Full, ripe and voluptuous but not without class or complexity. Rich, earthy fruit flavours of bramble, kirsch, plum and loganberry, incredibly long and for all of its opulent ripe fruit there is still the sense that there is a tremendous amount in reserve. With aeration more layers are unwrapped – savoury and mineral notes of stone, undergrowth herb returning to a smooth plumminess on the long finish.
Bruno Clair started his own domaine in 1979 with small holdings in Marsannay, Fixin, Morey and Savigny Dominode. Alongside this sat his family's Clair-Dau estate, one of the great Burgundian domaines, however following the death of his grandfather Joseph Clair family disaggreements sadly lead to its dismantling in 1985. The following year, to add to his own small domaine, Bruno was entrusted with the vineyards of his parents, brothers and sisters which included those of Clos de Bèze, Cazetiers, Clos St-Jacques, Vosne-Romanée, Clos du Fonteny and Chambolle-Musigny.
Bruno Clair’s wings are spread widely over the Côte d’Or covering nine appellations in total. Bruno, first and foremost, is a vigneron and, with the help of winemaker Philippe Brun, produces some of Burgundy’s purest examples, adopting an approach that involves back-breaking vineyard work and minimal intervention winemaking, using a mixture of large old wooden foudres and smaller barriques for the long slow ageing process. New oak, though used, is kept to a minimum - rarely going above 40% even for the Grands Crus. The estate is renowned, in particular, for its excellent value Marsannays, stunning Gevreys and old vines Savigny Cuvées. Though not always a fan of whole bunch, Bruno will, from time to time, use them in certain vintages to aide more gentle extractions. These are high-toned, vivid red Burgundies of great purity.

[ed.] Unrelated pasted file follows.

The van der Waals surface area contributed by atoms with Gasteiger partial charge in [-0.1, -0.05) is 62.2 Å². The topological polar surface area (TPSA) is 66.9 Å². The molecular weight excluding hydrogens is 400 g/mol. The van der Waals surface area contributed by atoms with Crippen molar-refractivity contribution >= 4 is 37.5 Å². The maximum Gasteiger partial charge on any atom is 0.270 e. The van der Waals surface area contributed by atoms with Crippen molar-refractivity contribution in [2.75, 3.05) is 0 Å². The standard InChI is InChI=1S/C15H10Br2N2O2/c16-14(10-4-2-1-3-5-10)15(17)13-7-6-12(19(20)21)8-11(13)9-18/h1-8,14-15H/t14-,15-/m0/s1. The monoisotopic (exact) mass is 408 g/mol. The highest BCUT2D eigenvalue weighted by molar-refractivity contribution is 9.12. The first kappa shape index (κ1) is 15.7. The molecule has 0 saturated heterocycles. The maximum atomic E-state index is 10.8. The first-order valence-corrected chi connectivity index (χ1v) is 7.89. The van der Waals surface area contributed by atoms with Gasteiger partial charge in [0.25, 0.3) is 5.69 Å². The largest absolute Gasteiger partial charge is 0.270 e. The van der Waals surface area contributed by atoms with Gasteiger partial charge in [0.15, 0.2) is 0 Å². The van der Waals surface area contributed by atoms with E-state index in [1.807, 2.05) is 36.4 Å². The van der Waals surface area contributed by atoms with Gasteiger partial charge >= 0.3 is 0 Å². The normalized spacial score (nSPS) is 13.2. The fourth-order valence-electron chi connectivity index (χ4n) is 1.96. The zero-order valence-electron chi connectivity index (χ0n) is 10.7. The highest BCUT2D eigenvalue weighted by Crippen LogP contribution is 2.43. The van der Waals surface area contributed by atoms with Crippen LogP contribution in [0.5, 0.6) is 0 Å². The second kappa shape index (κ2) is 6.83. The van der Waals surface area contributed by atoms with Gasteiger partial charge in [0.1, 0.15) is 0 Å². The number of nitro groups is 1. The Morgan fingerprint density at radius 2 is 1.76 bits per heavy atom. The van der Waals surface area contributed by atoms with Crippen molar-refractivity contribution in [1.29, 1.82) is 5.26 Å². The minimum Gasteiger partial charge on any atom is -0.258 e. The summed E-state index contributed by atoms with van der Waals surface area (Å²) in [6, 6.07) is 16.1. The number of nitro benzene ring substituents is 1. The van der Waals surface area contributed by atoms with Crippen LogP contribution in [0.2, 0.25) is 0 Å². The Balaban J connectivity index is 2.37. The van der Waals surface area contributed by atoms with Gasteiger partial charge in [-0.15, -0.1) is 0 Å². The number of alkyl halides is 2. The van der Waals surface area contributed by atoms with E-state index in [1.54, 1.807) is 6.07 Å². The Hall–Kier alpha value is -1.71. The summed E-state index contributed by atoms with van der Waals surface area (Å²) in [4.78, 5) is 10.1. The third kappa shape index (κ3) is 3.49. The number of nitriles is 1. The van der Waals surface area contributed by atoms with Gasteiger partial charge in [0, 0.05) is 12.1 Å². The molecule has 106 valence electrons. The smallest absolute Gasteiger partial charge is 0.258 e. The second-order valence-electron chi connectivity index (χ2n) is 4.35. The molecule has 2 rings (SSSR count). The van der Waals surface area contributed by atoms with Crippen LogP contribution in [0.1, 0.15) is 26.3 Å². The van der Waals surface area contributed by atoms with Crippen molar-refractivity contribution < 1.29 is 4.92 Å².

A 12.9 hectare vineyard in the commune of Gevrey-Chambertin in the Côte de Nuits. Chambertin is one half of Le Chambertin, the other half being Chambertin Clos de Bèze which is slightly bigger at 15.4ha. Chambertin has always produced some of the most intense and serious red Burgundy there is and was purportedly drunk by Napoleon during his campaigns. Today it is still one of Burgundy's very greatest Grands Crus. The wines are more brooding and closed in their youth than those of Clos de Bèze and age extremely well. Among the arch exponents are Armand Rousseau, Leroy, Trapet, Rossignol-Trapet, Denis Mortet and Louis Remy.